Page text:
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When does the law persuade us about what is right or wrong – and when does it not? On topics ranging from racial equality to abortion to same-sex marriage, historians have debated and puzzled over the law’s persuasive force on our collective moral intuitions. Meanwhile, other scholars have sought out individual-level insights into the psychology of law’s persuasion, under the microscope of controlled experiments.

This chapter presents evidence of the law’s influence on our moral intuitions in a survey experiment based on a classic dilemma known as the “trolley problem,” in which someone must make a choice about whether to turn a runaway train, actively harming one person but saving more people by doing so. This sacrificial dilemma is a familiar reference in legal and policy discussions of harm–harm trade-offs, or “tragic choices. Such a scenario is also well-suited for studying the law’s possible influence, as it is not an easy moral call, and “[e]specially under conditions of uncertainty, people look for information in their environment that provide credible clues for making judgments. In the trolley problem, such uncertainty occurs not because our moral intuitions are weak or amorphous; rather, it is because forceful intuitions are set in contest: we must save more people, and yet we must not actively cause anyone harm.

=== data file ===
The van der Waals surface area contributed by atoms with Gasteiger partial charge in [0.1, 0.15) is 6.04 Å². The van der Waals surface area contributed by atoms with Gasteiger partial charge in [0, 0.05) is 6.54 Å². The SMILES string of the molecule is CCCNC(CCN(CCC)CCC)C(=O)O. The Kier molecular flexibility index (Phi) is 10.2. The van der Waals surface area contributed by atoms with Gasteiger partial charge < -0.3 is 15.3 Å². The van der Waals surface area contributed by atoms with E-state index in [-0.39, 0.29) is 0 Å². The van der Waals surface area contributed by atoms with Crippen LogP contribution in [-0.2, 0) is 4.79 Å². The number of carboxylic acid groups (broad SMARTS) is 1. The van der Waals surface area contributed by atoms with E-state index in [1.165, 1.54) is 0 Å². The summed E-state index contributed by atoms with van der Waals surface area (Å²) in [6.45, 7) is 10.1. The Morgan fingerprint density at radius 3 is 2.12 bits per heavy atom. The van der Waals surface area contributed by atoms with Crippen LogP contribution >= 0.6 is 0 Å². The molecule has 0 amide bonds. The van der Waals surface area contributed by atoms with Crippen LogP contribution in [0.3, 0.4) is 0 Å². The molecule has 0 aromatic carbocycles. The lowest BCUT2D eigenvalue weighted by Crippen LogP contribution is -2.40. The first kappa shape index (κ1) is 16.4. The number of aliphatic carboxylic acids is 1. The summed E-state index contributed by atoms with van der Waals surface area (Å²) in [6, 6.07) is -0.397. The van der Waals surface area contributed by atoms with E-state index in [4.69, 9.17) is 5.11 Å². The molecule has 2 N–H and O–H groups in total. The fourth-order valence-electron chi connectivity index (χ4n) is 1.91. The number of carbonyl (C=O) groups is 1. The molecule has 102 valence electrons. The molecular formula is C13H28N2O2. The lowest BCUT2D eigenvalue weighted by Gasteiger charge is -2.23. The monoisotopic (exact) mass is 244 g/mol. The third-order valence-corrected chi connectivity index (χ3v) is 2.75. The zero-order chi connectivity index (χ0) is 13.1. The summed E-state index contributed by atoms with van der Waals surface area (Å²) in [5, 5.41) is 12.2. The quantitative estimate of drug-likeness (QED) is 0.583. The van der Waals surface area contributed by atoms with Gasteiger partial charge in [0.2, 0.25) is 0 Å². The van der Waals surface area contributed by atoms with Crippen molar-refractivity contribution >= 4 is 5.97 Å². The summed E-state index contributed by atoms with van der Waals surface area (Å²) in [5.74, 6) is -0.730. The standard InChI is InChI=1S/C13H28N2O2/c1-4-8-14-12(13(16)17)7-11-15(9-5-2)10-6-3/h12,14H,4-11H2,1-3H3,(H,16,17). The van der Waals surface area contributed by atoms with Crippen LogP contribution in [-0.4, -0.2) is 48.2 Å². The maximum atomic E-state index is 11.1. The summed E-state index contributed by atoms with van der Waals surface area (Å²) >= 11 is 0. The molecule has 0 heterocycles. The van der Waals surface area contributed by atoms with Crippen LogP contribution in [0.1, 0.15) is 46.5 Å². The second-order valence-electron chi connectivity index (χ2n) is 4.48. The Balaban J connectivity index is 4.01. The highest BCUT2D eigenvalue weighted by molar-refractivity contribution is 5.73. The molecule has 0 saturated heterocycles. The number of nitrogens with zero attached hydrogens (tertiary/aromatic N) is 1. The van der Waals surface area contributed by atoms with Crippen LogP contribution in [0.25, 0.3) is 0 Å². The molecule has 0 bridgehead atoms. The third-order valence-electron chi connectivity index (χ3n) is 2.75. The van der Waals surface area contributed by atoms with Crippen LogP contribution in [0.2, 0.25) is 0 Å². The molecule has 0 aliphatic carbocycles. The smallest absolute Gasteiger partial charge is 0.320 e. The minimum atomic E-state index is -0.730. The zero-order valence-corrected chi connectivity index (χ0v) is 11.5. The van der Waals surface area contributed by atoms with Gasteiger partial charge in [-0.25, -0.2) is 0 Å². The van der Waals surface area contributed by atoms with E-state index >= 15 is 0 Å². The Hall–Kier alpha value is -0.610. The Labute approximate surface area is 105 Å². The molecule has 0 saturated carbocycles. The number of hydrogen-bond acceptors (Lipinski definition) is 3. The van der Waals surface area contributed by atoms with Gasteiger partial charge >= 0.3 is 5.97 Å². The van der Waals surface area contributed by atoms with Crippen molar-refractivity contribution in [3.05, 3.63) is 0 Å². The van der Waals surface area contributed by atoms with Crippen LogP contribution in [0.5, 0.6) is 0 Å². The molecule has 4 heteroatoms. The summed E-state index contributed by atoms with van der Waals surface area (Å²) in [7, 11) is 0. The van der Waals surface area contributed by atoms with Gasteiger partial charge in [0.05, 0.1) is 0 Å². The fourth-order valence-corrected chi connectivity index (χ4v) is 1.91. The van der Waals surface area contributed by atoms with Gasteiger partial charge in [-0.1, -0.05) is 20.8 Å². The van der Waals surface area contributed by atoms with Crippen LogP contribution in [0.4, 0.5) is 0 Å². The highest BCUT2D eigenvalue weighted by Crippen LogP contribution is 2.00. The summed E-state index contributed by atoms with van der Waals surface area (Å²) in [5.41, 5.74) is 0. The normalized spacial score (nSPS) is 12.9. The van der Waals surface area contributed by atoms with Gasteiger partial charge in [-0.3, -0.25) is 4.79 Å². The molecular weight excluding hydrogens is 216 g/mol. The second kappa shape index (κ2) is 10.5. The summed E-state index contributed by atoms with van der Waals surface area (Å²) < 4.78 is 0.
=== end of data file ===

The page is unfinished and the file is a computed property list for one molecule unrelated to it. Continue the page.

Law | Law and Society


This material has been published in "The Cambridge Handbook of Marketing and the Law", edited by Jacob E. Gersen and Joel H. Steckel. This version is free to view and download for private research and study only. Not for re-distribution or re-use.